Atherton now turns her attention to the November 1, 2007 promissory note. Peter McCallion’s signature appears as Signing Officer.  [Ed. Atherton introduced all kinds of details I’m not sure why]

Atherton now brings Tony DeCicco into the timeline. Peter McCallion brought DeCicco into WCD in August 2007. DeCicco would take over Murray Cook’s share.

Once again, Leo Couprie did not get legal advice.

Couprie in cross-examination said it was Peter McCallion who decided who would stay and who would go. Atherton said that Peter trusted Tony and Leo trusted Peter.

Regarding the Landplex agreement Leo understood that it now replaced the Declaration of Trust.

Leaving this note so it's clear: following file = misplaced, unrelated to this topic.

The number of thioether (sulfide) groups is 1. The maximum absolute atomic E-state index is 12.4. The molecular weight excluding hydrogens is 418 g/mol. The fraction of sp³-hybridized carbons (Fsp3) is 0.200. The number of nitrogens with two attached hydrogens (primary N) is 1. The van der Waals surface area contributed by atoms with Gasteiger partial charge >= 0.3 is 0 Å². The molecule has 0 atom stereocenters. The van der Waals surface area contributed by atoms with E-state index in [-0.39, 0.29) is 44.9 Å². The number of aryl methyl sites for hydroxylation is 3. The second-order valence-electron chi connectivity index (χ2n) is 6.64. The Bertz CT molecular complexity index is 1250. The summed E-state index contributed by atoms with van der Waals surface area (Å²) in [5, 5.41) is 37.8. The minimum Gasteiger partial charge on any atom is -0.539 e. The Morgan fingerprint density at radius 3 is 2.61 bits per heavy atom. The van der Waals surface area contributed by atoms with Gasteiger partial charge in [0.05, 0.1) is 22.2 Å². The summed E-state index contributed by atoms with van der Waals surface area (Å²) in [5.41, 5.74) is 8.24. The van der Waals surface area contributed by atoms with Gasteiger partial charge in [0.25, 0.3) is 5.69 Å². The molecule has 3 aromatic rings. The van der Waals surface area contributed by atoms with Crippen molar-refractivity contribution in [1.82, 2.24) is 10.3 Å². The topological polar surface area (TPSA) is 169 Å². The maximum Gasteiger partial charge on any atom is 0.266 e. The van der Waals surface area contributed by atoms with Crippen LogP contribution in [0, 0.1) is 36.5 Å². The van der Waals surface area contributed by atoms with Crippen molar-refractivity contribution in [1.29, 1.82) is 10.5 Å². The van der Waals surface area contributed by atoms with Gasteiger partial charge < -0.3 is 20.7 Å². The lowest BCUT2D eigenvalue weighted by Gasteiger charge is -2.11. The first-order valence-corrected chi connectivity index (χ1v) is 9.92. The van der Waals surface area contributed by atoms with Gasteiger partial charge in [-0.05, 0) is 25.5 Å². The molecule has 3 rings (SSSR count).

Atherton states that it will be their submission that the Landplex Agreement was the agreement that stood at the time of the October 4, 2007 vote at Peel Regional Council.

Under cross-examination, Leo Couprie said that Peter McCallion’s ultimate goal was to be the real estate agent for the City Centre condos and the “crowning glory of his career”.

During the cross-examination, the Mayor said that she found out her son was Owner of World Class Developments only when the information came out through Judicial Inquiry.

Atherton asked “Did you ever ask Peter if he had an ownership interest in WCD?” Mayor replies No.

Atherton, “But did you ask?” Again the Mayor replies No.

At the time of the Peel October 4, 2007 vote, Peter McCallion was owner of 16 WCD shares. Leo Couprie would transfer those 16 shares to Peter.

Hazel McCallion claims her son’s World Class Developments share-interest was not part of her knowledge on October 4, 2007.